The Loop

Graphic new images of Alex Smith's leg injury prove he is the toughest SOB in football

Washington Redskins  and the Houston Texans

The Washington Post

It's November 18th, 2018. 33 years to the day since Joe Theismann had his leg snapped by Lawerence Taylor on national TV. The Redskins trail the Texans by 10, but they're driving. Third and nine, a pivotal play. Alex Smith takes the snap out of the shotgun. The Texans blitz. Two rushers converge and Smith has no choice but to eat the football as the pair collapse on top of him. He goes down. He stays down.

It would be awhile before he got back up again.

On that seemingly ordinary play, one that defines the NFL weekend in, weekend out, Smith suffered both a spiral fracture and compound fracture in his right leg. He was carted off in a boot, in tears, and immediately rushed into surgery due to the high infection risk a compound fracture risk poses. A few days later, the infection doctors had feared set in. Another surgery. Another setback. A pattern that would repeat again and again over the course of the coming months. It didn't take a crystal ball or a PhD to read between lines: Alex Smith was fighting for his leg, at the very least.

We haven't heard much about Smith since then. The Redskins drafted Dwayne Haskins Jr. in 2019 to be their quarterback of the future. The football machine churned on. But now, nearly 18 months since Smith's catastrophic injury, ESPN is set to reveal new details of the former number one pick's long, winding, uphill road to recovery in a new E:60 documentary 'Project 11'. As it turns out, despite describing Smith's injury as "horrific" and "gruesome" and "career-threatening" repeatedly over the past year and a half, we had no idea how bad it really was.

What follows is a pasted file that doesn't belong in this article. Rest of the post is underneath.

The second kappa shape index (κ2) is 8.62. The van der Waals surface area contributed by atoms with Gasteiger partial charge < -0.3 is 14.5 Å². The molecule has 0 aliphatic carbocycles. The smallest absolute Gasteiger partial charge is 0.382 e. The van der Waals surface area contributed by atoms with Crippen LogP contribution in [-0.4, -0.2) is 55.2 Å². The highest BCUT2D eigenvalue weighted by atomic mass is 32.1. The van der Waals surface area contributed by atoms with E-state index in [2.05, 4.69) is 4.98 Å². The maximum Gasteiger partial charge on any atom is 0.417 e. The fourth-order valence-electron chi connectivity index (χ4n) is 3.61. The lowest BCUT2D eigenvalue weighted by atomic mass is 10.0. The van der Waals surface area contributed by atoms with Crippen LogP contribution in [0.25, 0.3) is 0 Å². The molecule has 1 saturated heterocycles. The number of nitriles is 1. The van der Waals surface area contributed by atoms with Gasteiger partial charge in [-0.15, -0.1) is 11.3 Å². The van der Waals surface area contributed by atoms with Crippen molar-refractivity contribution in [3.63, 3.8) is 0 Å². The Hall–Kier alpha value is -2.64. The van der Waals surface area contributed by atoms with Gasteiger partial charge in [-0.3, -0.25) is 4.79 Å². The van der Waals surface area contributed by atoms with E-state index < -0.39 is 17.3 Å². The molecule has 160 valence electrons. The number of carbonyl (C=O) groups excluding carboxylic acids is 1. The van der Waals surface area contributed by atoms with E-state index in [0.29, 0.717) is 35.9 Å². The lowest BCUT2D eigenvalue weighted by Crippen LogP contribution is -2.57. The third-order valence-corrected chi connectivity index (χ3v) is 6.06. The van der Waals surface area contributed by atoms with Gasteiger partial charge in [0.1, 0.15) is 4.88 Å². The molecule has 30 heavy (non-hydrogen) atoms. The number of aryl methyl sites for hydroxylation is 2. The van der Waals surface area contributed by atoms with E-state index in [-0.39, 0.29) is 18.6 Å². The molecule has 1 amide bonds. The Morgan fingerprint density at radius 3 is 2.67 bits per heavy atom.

That's Smith's leg nearly a year after his initial injury. That's Alex Smith recounting the removal of a thigh-long quad muscle from his left leg to aid the reconstruction of its opposite, not to mention the various skin grafts that occurred over the course of 17 his surgeries. And that's the tame stuff.

On Monday night, an image of Smith's leg four days after his initial surgery began making the rounds on Twitter. At the time of the photo, the aforementioned infection had spiraled out of control. Suffice to say, had Smith not been a professional athlete (with professional athlete resources), he probably wouldn't have been given the choice to keep his leg. We're gonna share that image with you here not for gross-out points, but to emphasize just how tough (and lucky) of a motherf—ker Alex Smith really is. It is extremely graphic and NSFW, even if you're WFH.

Seriously, we're warning you . . .

No one would judge you if you backed out now . . .

Last chance . . .

[Everybody exhaleeeeeeee] In the new doc, which promises to make 'The Last Dance' look like 'Space Jam,' Smith is up front about his goals: He wants to play football again. Jim Harbaugh calls this guy "tough as a two-dollar steak," and after seeing this, we finally understand what the hell he's talking about. But at the same time, we can't help but ask why? Alex Smith has more career passing yards than Steve Young and more career touchdowns than Troy Aikman. He's been a victim of crappy timing—in San Francisco with the emergence of Colin Kaepernick and Kansas City with Patrick Mahomes—but he has nothing left to prove and a hell of a lot to risk. If you can stomach it, go look at that photo again. Football did that and we wants to play more of it.

That said, as far we're concerned, this man deserves whatever this man wants. So someone, give him a training camp spot. Put him in the red pinny, let him fling a couple around and find his closure. There's no doubting his leadership and toughness. There's no question that he's earned it.